Food and Behaviour Research

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18 May 2015 - MedicalXpress - Orange juice could help improve brain function in elderly people

This study is thought to be one of the first to show that regularly consuming orange juice flavanones could have a positive effect on older people's cognition.

The study saw a group of 37 healthy adults (mean age 67 years) consuming 500ml (just under a pint) of orange juice, daily over an eight week period. At the beginning and end of the eight weeks their memory, reaction time and verbal fluency was measured. These were then combined into one overall score known as 'global cognitive function'.

The adults showed an 8% overall improvement in global cognitive function after orange juice consumption compared to a control drink (matched for taste and calories) given during a different eight week period. Although subtle, these improvements are significant. 

While the researchers are not recommending that people drink 500ml of orange juice every day, they believe these findings show that the constituents of orange juice could play an important role in providing brain-boosting nutrients as part of a healthy, balanced diet. They also wish to reinforce the importance of being aware of the nutritional content of fresh fruit juice drinks, relative to daily recommended intake of sugar.

Dr Daniel Lamport, from the University's School of Psychology and Clinical Language Sciences and co-author of the study, said: "The population is ageing rapidly across the world. Estimates suggest that the number of persons aged 60 or over could triple by 2100. It's therefore imperative that we explore simple, cost-effective ways to improve cognitive function in old age."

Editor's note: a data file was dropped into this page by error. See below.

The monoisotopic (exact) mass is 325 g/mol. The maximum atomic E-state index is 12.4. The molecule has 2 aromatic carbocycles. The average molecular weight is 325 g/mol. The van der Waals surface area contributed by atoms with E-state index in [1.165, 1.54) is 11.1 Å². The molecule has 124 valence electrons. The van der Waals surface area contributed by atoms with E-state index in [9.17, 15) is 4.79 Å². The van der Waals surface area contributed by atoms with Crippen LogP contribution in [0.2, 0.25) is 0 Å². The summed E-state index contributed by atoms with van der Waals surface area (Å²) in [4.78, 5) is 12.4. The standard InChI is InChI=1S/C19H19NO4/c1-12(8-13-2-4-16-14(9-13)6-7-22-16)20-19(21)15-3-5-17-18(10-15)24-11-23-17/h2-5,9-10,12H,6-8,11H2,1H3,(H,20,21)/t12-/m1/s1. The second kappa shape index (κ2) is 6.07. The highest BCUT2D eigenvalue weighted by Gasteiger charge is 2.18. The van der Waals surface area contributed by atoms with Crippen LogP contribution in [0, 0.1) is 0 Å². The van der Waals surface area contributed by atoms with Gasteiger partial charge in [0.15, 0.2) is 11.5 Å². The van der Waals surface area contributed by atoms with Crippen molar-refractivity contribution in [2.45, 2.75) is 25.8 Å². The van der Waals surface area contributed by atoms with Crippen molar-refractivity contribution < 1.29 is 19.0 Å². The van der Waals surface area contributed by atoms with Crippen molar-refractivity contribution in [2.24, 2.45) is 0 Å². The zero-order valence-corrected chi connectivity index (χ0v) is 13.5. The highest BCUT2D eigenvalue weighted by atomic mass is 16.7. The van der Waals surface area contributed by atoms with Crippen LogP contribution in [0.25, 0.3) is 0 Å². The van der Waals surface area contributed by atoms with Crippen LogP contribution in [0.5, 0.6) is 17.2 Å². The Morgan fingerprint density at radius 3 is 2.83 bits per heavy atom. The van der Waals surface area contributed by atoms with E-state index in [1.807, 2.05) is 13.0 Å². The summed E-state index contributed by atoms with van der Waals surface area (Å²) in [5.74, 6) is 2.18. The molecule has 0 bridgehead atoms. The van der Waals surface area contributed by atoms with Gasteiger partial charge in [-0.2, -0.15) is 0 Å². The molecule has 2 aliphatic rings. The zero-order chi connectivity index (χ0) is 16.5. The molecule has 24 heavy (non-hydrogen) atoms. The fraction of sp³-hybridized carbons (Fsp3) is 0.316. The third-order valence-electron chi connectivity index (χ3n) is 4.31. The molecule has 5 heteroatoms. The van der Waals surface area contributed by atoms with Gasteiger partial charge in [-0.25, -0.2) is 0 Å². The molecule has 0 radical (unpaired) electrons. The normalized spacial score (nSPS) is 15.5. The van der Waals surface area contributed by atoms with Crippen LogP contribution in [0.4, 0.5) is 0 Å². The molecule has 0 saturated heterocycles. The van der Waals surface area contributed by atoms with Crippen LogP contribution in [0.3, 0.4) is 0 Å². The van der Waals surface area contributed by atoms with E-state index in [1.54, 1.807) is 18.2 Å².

Orange juice is a major source of a group of naturally occurring plant phytochemicals known as flavonoids, being particularly rich in a sub-class of flavonoids, known as flavanones. Recent studies from the School of Chemistry, Food and Pharmacy have shown that flavonoids may improve memory through the activation of signalling pathways in the hippocampus, a part of the brain that is associated with learning and memory. 

Dr Lamport continued: "Small, easily administered changes to the daily diet, such as eating more flavonoid-rich fruits and vegetables, have the potential to substantially benefit brain health. We know that people find it difficult to sustain big changes to their diet but simple alterations are much easier to maintain permanently.

"More research on the positive effects of flavonoids on cognition is still needed. However, this is an important discovery which strengthens the growing body of evidence that flavonoid rich foodstuffs could play a big role in tackling cognition decline in old age."